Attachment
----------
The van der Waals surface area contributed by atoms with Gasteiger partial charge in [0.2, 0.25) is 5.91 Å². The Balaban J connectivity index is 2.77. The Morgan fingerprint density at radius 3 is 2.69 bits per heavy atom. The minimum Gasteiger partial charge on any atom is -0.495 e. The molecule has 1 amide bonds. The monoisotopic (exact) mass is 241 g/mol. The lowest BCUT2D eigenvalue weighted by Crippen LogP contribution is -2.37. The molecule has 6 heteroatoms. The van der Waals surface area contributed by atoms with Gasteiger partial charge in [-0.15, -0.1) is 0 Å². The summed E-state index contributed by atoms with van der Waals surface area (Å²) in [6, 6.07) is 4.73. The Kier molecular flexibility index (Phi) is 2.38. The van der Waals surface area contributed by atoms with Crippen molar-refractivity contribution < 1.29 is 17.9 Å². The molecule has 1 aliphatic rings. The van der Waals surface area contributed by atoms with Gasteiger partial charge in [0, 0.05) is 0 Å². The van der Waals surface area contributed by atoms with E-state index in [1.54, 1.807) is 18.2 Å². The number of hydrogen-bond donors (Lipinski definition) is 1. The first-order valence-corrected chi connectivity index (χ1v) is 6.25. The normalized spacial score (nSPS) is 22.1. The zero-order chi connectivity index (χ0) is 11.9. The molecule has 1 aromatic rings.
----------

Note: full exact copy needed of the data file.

The van der Waals surface area contributed by atoms with Gasteiger partial charge in [0.2, 0.25) is 5.91 Å². The Balaban J connectivity index is 2.77. The Morgan fingerprint density at radius 3 is 2.69 bits per heavy atom. The minimum Gasteiger partial charge on any atom is -0.495 e. The molecule has 1 amide bonds. The monoisotopic (exact) mass is 241 g/mol. The lowest BCUT2D eigenvalue weighted by Crippen LogP contribution is -2.37. The molecule has 6 heteroatoms. The van der Waals surface area contributed by atoms with Gasteiger partial charge in [-0.15, -0.1) is 0 Å². The summed E-state index contributed by atoms with van der Waals surface area (Å²) in [6, 6.07) is 4.73. The Kier molecular flexibility index (Phi) is 2.38. The van der Waals surface area contributed by atoms with Crippen molar-refractivity contribution < 1.29 is 17.9 Å². The molecule has 1 aliphatic rings. The van der Waals surface area contributed by atoms with Gasteiger partial charge in [0, 0.05) is 0 Å². The van der Waals surface area contributed by atoms with E-state index in [1.54, 1.807) is 18.2 Å². The number of hydrogen-bond donors (Lipinski definition) is 1. The first-order valence-corrected chi connectivity index (χ1v) is 6.25. The normalized spacial score (nSPS) is 22.1. The zero-order chi connectivity index (χ0) is 11.9. The molecule has 1 aromatic rings.